Preparing will put you in a position to have a provisional ‘walk away’ line from your side, but you will still need to establish the walk-away line of your counterpart–if this is possible. While you should always be well prepared, you may need to accept the fact that a ZOPA may not be reached.
Understand the ZOPA boundaries
Knowing the limits to a ZOPA before you enter a negotiation places you in a position to steer the discussions towards a favorable outcome. However, it is important to remember that sometimes your negotiation counterpart may not reveal their BATNA, leaving you in a position where you are not sure of their bottom line or walk-away boundary.
Negotiations can be fluid
Understanding that things are constantly shifting and changing allows a negotiator to adapt to the negotiation process and refine the ultimate end goal. Since anything can happen in a negotiation, successful negotiators need to accept that a ZOPA can change, grow or shrink during the process and they should be able to adapt to these changes to reach a positive agreement.
Understanding your BATNA, researching and establishing your negotiation counterpart’s potential BATNAs, and identifying the Zone of Possible Agreement between you allows negotiators to enter negotiations proactively and ready to agree that is beneficial to all involved.
To recap, ZOPA negotiation is concerned with a scope in which deals can be made so that both negotiating parties can leave the negotiations contented. Leading experts, including Chris Voss and Harry Warren, rightly point out that ZOPA is the “bargaining range which allows both parties to leave with a reasonably satisfying outcome”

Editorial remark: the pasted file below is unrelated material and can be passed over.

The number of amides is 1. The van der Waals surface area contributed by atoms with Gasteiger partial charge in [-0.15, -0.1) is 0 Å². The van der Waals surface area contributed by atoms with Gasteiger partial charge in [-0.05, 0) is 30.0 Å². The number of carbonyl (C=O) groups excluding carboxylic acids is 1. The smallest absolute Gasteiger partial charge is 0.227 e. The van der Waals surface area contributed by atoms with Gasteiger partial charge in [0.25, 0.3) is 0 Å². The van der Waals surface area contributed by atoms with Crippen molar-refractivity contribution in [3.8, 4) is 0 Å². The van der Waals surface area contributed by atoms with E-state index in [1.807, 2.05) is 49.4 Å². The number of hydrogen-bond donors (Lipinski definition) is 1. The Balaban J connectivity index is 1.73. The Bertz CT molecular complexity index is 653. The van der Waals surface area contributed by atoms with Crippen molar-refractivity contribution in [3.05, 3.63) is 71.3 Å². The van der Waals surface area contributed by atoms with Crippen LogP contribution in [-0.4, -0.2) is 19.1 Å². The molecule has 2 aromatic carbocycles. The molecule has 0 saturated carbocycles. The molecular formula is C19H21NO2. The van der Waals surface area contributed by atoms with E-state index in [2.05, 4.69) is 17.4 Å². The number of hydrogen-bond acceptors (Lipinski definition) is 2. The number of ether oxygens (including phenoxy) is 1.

To conclude, ZOPA, as pontificated by Kartik Menon, is a “bargaining range where two or more negotiation parties establish a common ground for a potential win-win outcome. This range is where negotiating parties will often compromise and strike a deal with no party worse off than before. The key to this is for the parties to strive toward a common goal and establish a framework that accommodates some requirements and specifications from each.
>>>is an international chartered director and Africa’s first-ever appointed Professor Extraordinaire for Industrialisation and Supply Chain Governance. He is the CEO of PanAvest International and the founding non-executive chair of MY-future YOUR-Future and OUR-Future (“MYO”) and the highly popular daily Nyansakasa series. He is currently the non-executive chair of the Minerals Income and Investment Fund (MIIF). Professor Boateng was previously the non-executive chair of the Public Procurement Authority (PPA). For more information on Nyansakasa, visit www.myoglobal.org.